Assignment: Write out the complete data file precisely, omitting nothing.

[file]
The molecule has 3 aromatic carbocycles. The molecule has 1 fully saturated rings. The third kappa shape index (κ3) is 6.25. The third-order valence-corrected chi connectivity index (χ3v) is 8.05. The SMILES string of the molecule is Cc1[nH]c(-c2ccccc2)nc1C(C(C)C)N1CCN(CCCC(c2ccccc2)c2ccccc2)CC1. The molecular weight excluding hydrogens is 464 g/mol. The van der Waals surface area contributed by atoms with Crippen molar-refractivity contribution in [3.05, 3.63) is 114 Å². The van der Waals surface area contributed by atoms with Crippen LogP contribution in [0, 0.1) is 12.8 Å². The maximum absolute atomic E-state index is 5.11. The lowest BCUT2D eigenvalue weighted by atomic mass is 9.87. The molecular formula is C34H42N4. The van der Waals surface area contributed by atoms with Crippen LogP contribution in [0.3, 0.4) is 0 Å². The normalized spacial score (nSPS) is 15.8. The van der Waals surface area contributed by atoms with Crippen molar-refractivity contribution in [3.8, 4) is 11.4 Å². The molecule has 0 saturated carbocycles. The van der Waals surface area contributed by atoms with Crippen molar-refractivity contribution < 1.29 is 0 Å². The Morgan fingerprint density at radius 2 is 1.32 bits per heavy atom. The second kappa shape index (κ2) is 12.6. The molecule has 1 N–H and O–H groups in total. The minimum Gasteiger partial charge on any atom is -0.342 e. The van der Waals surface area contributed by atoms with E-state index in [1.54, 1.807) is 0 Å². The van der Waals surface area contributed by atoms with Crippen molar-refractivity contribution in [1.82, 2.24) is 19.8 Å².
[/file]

The molecule has 3 aromatic carbocycles. The molecule has 1 fully saturated rings. The third kappa shape index (κ3) is 6.25. The third-order valence-corrected chi connectivity index (χ3v) is 8.05. The SMILES string of the molecule is Cc1[nH]c(-c2ccccc2)nc1C(C(C)C)N1CCN(CCCC(c2ccccc2)c2ccccc2)CC1. The molecular weight excluding hydrogens is 464 g/mol. The van der Waals surface area contributed by atoms with Crippen molar-refractivity contribution in [3.05, 3.63) is 114 Å². The van der Waals surface area contributed by atoms with Crippen LogP contribution in [0, 0.1) is 12.8 Å². The maximum absolute atomic E-state index is 5.11. The lowest BCUT2D eigenvalue weighted by atomic mass is 9.87. The molecular formula is C34H42N4. The van der Waals surface area contributed by atoms with Crippen LogP contribution in [0.3, 0.4) is 0 Å². The normalized spacial score (nSPS) is 15.8. The van der Waals surface area contributed by atoms with Crippen molar-refractivity contribution in [3.8, 4) is 11.4 Å². The molecule has 0 saturated carbocycles. The van der Waals surface area contributed by atoms with Crippen molar-refractivity contribution < 1.29 is 0 Å². The Morgan fingerprint density at radius 2 is 1.32 bits per heavy atom. The second kappa shape index (κ2) is 12.6. The molecule has 1 N–H and O–H groups in total. The minimum Gasteiger partial charge on any atom is -0.342 e. The van der Waals surface area contributed by atoms with E-state index in [1.54, 1.807) is 0 Å². The van der Waals surface area contributed by atoms with Crippen molar-refractivity contribution in [1.82, 2.24) is 19.8 Å².